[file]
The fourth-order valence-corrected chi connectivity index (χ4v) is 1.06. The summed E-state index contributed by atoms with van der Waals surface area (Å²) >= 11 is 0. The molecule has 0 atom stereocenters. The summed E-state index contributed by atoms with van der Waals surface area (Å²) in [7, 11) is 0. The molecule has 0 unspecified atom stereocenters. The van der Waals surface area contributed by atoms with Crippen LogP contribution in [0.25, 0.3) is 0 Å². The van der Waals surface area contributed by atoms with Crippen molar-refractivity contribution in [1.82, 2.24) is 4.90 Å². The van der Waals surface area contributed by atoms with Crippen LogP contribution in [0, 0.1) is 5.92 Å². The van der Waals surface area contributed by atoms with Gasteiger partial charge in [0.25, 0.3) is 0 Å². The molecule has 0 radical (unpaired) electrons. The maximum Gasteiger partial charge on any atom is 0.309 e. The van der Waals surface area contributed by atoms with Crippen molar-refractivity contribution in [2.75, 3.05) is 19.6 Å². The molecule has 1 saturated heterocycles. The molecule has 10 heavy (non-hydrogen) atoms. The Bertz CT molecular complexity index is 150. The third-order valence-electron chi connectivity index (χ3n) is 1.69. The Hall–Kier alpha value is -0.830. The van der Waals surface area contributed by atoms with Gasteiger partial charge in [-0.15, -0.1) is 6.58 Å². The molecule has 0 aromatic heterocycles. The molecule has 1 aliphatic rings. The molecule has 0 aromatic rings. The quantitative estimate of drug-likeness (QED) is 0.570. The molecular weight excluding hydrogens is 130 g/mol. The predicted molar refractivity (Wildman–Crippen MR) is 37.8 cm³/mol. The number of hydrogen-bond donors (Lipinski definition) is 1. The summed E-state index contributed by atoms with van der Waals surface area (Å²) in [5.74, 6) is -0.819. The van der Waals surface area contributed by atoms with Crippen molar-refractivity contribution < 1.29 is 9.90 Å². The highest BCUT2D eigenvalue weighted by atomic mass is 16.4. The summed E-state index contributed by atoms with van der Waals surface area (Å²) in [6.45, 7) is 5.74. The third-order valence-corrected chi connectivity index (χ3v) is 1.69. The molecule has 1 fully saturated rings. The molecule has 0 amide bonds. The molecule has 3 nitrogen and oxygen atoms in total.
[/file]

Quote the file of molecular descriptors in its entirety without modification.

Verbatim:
The fourth-order valence-corrected chi connectivity index (χ4v) is 1.06. The summed E-state index contributed by atoms with van der Waals surface area (Å²) >= 11 is 0. The molecule has 0 atom stereocenters. The summed E-state index contributed by atoms with van der Waals surface area (Å²) in [7, 11) is 0. The molecule has 0 unspecified atom stereocenters. The van der Waals surface area contributed by atoms with Crippen LogP contribution in [0.25, 0.3) is 0 Å². The van der Waals surface area contributed by atoms with Crippen molar-refractivity contribution in [1.82, 2.24) is 4.90 Å². The van der Waals surface area contributed by atoms with Crippen LogP contribution in [0, 0.1) is 5.92 Å². The van der Waals surface area contributed by atoms with Gasteiger partial charge in [0.25, 0.3) is 0 Å². The molecule has 0 radical (unpaired) electrons. The maximum Gasteiger partial charge on any atom is 0.309 e. The van der Waals surface area contributed by atoms with Crippen molar-refractivity contribution in [2.75, 3.05) is 19.6 Å². The molecule has 1 saturated heterocycles. The molecule has 10 heavy (non-hydrogen) atoms. The Bertz CT molecular complexity index is 150. The third-order valence-electron chi connectivity index (χ3n) is 1.69. The Hall–Kier alpha value is -0.830. The van der Waals surface area contributed by atoms with Gasteiger partial charge in [-0.15, -0.1) is 6.58 Å². The molecule has 0 aromatic heterocycles. The molecule has 1 aliphatic rings. The molecule has 0 aromatic rings. The quantitative estimate of drug-likeness (QED) is 0.570. The molecular weight excluding hydrogens is 130 g/mol. The predicted molar refractivity (Wildman–Crippen MR) is 37.8 cm³/mol. The number of hydrogen-bond donors (Lipinski definition) is 1. The summed E-state index contributed by atoms with van der Waals surface area (Å²) in [5.74, 6) is -0.819. The van der Waals surface area contributed by atoms with Crippen molar-refractivity contribution < 1.29 is 9.90 Å². The highest BCUT2D eigenvalue weighted by atomic mass is 16.4. The summed E-state index contributed by atoms with van der Waals surface area (Å²) in [6.45, 7) is 5.74. The third-order valence-corrected chi connectivity index (χ3v) is 1.69. The molecule has 1 fully saturated rings. The molecule has 0 amide bonds. The molecule has 3 nitrogen and oxygen atoms in total.